6 CRE Property Types That Could Bounce Back or Grow in 2022

By Published On: March 3, 20225 min read

It came as a surprise to some, not to others. Commercial real estate saw a boom in 2021 and will continue to see a surge this coming year.

According to a recent report from industry research firm IBISWorld, the U.S. commercial real estate market is valued at $1 trillion and saw a 3.1% rise before the end of 2021. Continued growth is expected through 2022.

In the recent Commercial Real Estate Chartbook, experts claim that property prices are continuing to climb with gains in retail and industrial properties, while offices and hotels are still on the road to recovery.

From hotels to multifamily, here is a quick snapshot of the CRE bounceback we’re expecting to see in 2022.

1. Offices

Some experts say the great office exodus in New York City didn’t actually happen, and that tenants cut their space by only 7.4% over the past year, according to data analytics firm CBRE. Meanwhile, two companies at Hudson Yards in New York City plan on expanding their office space. These businesses include private equity firm KKR & Co. and financial services firm Wells Fargo & Co. The latter recently bought a majority stake for more than $500 million at the top of one building, according to the Wall Street Journal.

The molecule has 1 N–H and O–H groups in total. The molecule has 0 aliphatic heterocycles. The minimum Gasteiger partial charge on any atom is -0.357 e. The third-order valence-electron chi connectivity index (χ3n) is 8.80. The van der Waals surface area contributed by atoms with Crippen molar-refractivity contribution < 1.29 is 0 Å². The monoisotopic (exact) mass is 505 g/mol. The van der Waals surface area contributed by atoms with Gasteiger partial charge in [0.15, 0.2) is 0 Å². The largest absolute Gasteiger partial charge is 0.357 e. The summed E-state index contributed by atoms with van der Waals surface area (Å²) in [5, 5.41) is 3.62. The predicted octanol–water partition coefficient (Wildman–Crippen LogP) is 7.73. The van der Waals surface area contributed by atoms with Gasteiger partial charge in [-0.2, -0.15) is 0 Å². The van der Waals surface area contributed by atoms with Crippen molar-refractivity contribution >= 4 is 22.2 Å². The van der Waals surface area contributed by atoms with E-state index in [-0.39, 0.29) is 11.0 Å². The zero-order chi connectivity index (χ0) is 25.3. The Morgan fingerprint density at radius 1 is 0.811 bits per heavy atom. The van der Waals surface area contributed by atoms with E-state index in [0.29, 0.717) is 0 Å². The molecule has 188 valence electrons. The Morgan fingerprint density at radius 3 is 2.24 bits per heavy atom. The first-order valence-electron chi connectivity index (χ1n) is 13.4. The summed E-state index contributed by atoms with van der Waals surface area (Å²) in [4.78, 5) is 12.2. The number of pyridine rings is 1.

2. Hotels

While hotels remain, like office space, a relatively volatile industry, they did see a boost from holiday season travels. Much of the travel, according to CBRE, was from domestic visitors. At the Knickerbocker hotel in Times Square, for example, the daily room rate is close to 2019 levels. Foreign tourism could then provide a boost in the spring.

It isn’t just in New York, but abroad, too. In Puerto Rico some of the island’s most prominent hotels are for sale on the market. Experts claim the owners of these hotels are cashing in on Puerto Rico’s strong tourism, which has been steady over the past year. It has remained easy to travel to this U.S. territory from all 50 states, compared to other non-American islands nearby.